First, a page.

The Kerala curry had a touch of dairy in the sauce, but no gluten. The Thai sweet chili king prawns had personality, though no real heat; still, it was no rollover dish. It had presence, and I didn’t mind at all eating it for two meals in a row, as ended up happening.
The consensus among the various people I ate these meals with was that they’re solid choices, good food worth eating when an easy-to-cook meal is the right choice. One friend observed her price point for these was right where the introductory offer put them, at £4.99 each.
For now, the Lyons Seafoods dinners are only available in the UK’s 150 largest Sainsburys.
P.S. I have no good etymological source for “laksa”, but it may either come from a kind of noodle whose name, in turn, derives from the Sanskrit “lakshas”, or a hundred thousand; or it dervies from the Cantonese “spicy sand”, for grit of the ground dried prawns in the sauce. I quite like the idea of a stew named after a large number.
Zynga is a powerhouse among gaming companies. As of last year, their Farmville was one of the world’s most played games. Their newest, CityVille, garnered a hundred million users within six weeks. That’s approximately the entirely population of Mexico, or a third of the population of the U.S.
I haven’t played either of those games, but a friend lured me into trying out one of Zynga’s other games, Frontierville, with the promise that it offered interesting food-related things. And indeed it did.
About a week and a half ago, a new in-game quest gave users the chance to make something called “rubaboo stew” as a way of welcoming a new character to the game, a French frontier trader named Jacques, complete with bad accent. The stew’s name looked ridiculous, but nothing else the game had previously offered was wholly made up, so I went to have a look for more information.
The stew is exactly what the game says it is: a stew made by fur traders and possible native peoples out of peas and bacon or, more generally, made from peas or corn and animal fat, whether bear or pig. It was often sweetened with a bit of maple syrup.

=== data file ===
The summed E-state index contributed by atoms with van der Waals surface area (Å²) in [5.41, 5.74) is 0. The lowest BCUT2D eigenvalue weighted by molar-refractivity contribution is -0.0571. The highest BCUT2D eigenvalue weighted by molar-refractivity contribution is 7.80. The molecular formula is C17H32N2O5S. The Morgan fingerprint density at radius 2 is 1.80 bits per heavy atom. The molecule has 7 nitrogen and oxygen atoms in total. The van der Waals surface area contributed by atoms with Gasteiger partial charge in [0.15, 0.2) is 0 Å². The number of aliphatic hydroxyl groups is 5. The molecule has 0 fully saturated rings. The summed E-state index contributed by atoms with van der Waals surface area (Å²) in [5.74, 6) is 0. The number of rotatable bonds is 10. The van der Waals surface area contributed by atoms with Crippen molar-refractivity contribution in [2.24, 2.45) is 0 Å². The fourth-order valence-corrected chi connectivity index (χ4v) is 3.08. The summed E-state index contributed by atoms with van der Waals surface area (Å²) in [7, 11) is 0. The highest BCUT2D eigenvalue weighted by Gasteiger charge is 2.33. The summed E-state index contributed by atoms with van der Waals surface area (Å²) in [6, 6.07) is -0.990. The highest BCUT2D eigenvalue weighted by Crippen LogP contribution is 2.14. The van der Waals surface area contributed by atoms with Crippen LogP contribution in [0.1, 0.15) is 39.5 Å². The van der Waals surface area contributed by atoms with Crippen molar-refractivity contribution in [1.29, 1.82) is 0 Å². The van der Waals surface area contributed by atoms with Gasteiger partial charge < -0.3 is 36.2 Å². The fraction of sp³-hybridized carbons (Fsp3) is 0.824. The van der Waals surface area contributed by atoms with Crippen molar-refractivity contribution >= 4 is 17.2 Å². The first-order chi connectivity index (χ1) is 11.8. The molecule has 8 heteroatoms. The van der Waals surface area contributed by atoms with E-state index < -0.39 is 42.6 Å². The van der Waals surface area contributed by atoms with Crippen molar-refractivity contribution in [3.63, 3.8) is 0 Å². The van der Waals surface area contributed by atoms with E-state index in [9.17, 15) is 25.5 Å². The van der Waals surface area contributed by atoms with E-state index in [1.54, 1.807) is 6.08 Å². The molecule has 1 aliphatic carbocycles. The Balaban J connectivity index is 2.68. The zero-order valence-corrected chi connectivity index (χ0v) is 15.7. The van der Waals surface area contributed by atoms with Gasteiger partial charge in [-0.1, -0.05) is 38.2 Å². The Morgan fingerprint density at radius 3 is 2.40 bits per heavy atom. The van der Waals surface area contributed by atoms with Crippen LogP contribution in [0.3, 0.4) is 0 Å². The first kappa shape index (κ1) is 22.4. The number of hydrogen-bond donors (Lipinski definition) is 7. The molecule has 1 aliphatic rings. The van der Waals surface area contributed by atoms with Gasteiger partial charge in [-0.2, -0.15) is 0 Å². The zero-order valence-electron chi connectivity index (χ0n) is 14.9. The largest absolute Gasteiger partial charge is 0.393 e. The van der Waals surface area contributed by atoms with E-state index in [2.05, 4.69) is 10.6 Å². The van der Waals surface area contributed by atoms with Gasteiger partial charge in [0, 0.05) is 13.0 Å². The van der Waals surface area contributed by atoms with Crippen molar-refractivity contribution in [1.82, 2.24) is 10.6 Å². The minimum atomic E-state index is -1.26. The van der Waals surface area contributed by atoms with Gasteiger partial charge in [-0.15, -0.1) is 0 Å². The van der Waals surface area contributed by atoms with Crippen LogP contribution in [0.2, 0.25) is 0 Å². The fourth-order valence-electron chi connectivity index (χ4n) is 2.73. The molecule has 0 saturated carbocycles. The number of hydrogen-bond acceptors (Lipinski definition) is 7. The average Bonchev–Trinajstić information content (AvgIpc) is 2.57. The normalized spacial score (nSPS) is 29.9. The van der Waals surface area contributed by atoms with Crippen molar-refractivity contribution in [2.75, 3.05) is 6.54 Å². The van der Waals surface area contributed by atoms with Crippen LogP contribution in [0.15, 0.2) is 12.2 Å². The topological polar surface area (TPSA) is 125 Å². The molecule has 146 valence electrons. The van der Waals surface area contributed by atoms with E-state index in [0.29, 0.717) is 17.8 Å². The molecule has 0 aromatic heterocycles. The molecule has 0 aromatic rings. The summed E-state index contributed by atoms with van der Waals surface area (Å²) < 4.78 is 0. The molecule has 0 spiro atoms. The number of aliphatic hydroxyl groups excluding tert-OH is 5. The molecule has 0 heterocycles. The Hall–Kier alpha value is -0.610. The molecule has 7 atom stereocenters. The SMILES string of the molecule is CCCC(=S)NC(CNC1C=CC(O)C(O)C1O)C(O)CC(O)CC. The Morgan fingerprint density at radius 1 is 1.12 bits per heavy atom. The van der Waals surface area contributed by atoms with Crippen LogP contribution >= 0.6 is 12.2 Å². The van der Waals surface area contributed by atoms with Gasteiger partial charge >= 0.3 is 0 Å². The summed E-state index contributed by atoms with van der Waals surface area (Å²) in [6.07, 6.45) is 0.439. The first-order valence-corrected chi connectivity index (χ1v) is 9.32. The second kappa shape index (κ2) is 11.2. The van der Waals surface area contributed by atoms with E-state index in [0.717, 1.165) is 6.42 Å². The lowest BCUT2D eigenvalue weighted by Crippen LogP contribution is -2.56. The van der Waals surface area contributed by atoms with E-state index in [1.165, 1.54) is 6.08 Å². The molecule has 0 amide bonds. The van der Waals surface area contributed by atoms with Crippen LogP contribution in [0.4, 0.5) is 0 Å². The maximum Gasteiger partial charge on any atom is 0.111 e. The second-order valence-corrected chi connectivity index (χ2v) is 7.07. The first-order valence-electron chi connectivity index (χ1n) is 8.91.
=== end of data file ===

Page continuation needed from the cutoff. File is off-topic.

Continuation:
Until two weeks ago, I’d wager that rubaboo was a fairly obscure word, most likely to be encountered by those immersed in Canadiana. There was a Canadian journal for kids by that name in the 1960s. A 1976 book, Colombo’s Canadian References, says that rubaboo was an Algonquin word for the stew, soup, or broth eaten by fur traders. (The OED agrees.) 1821 was the earliest-recorded English language reference to it.
All sorts of children’s books set in frontier Canada make use of it. Here an excerpt from Willa’s New World: “‘The rubaboo? Onions, turnips, venison…whatever I have. Sometimes dried meat, though not as good as the pemmican we make back home.'” A magazine from 1907, Canadian, describes it as synonymous with pemmican stew. Water, flour, and fat is another frequently-used descriptor of what it contained. Skunks, patridges, and smaller birds could all be incorporated into it.
As of two days after the quest’s release in the game, Google hits only amounted to about 300 for “rubaboo stew”. They’re up to a thousand now. The distinctive imprint which Zynga has put onto references to it is the addition of “stew”, a word which is redundant to the original, but explains what this dish is, very briefly, for the sake of their players. Stew is again a generic word, forgiving of innumerable adjectives, which explains an unfamiliar dish without making it necessary for the casual reader to find out just what rubaboo is or was. “rubaboo” has ten times the number of references as the phrase “rubaboo stew”, but most are to the 1960s children’s magazine, rather than the foodstuff per se.
Café World is a popular, poorly-animated restaurant-running game on Facebook. Currently, it has a small selection of alien foods available to serve in-game, such as Martian brain bake and alien sushi. One of these is named Stardust Stew. The lurid blue-green dish looks like onion soup, complete with cheese melted over the top and the sides of the bowl.
One “feature” of the game is that it reduces cooking preparation to mere three steps of active intervention. In this case, the steps are as follows: